Crypto Regulations in Mexico

The post Crypto Regulations in Mexico 2024 appeared first on Coinpedia Fintech News

Mexico, nested in southern North America, is the world’s 13th-largest country. It boasts a population nearing 130 million, which makes it the 10th most populous county. As a developing nation with the 15th largest economy globally by nominal GDP and 11th largest by PPP, Mexico is emerging on the world stage as a new global …

Crypto Regulations in Mexico

The post Crypto Regulations in Mexico 2024 appeared first on Coinpedia Fintech News

Mexico, nested in southern North America, is the world’s 13th-largest country. It boasts a population nearing 130 million, which makes it the 10th most populous county. As a developing nation with the 15th largest economy globally by nominal GDP and 11th largest by PPP, Mexico is emerging on the world stage as a new global economic power. 

But, regarding cryptocurrency, Mexico has adopted a cautious stance. Although the government and CNBV, an autonomous agency of Mexico’s Secretariat of Finance and Public Credit that supervises and regulates the financial system to ensure stability and protect public interest, introduced fintech laws in 2018 to establish a regulatory framework, it has a conservative approach to integrating virtual assets into the existing financial system.   

Mexican Crypto Regulation: A General Overview 

Mexico regulates FinTech, like cryptocurrencies, through the Fintech law. Though this law sets out the main rules, specific regulations come from various authorities. The National Banking and Securities Commission (CNBV), the Bank of Mexico, and the Ministry of Finance and Public Credit (SHCP) are the prime authorities implementing the country’s financial policies, including those related to the FinTech sector.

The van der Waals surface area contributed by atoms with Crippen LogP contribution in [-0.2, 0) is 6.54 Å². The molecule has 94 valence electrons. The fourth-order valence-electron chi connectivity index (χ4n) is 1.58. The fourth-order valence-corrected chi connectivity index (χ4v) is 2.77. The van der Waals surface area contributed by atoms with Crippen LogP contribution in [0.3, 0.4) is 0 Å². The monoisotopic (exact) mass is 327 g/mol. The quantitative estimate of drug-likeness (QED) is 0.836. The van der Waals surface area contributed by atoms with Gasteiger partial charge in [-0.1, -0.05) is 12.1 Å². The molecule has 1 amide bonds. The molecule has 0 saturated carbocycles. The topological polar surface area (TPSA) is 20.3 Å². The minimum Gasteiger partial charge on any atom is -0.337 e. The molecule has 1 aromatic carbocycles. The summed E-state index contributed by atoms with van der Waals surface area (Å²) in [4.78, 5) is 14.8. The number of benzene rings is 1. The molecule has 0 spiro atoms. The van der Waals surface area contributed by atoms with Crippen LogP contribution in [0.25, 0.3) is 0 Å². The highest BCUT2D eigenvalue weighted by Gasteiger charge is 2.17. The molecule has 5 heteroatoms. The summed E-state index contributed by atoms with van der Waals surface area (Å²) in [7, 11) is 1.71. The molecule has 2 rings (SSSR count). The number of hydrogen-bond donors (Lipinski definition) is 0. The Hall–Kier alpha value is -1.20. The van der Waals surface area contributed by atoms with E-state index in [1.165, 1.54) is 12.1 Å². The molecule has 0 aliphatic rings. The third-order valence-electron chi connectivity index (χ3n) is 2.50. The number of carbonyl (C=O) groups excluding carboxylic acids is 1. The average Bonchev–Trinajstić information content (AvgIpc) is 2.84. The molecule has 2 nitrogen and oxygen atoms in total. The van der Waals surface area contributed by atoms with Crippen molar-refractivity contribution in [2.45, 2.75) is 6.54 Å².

Virtual assets are defined as electronic values used as payment and transferred electronically. There is no outright ban on virtual asset transactions, but financial institutions like banks and Financial Technology Institutions (FTIs) need Banxico’s approval. 

Non-financial companies can offer exchange and custody services for visual assets if they don’t engage in fundraising or hold clients’ fiat currencies. Borrowing and yield transactions through DeFi protocols are not recognized under Mexican laws.   

The Ministry of Finance and Banxio have warned about the risk of using virtual assets. 

Mexican Crypto Regulation 2024: What’s New?

February 15, 2024: Bitso is leading the charge in updating Mexico’s crypto regulations. It proposes changes to fiscal laws, intellectual property, and the Fintech law.

May 2, 2024: Worldcoin’s expansion into Latin America sparks concerns among Mexican lawmakers, including Morena’s Maria Eugenia Herandez. 

June 3, 2024: Claudia Sheinbaum of Morena wins the presidency. As the ruling Morena Party retains power, the chance for a sharp deviation from the country’s current attitude towards crypto regulation is limited.  

Political Change in Mexico: Crypto Policy Update Ahead?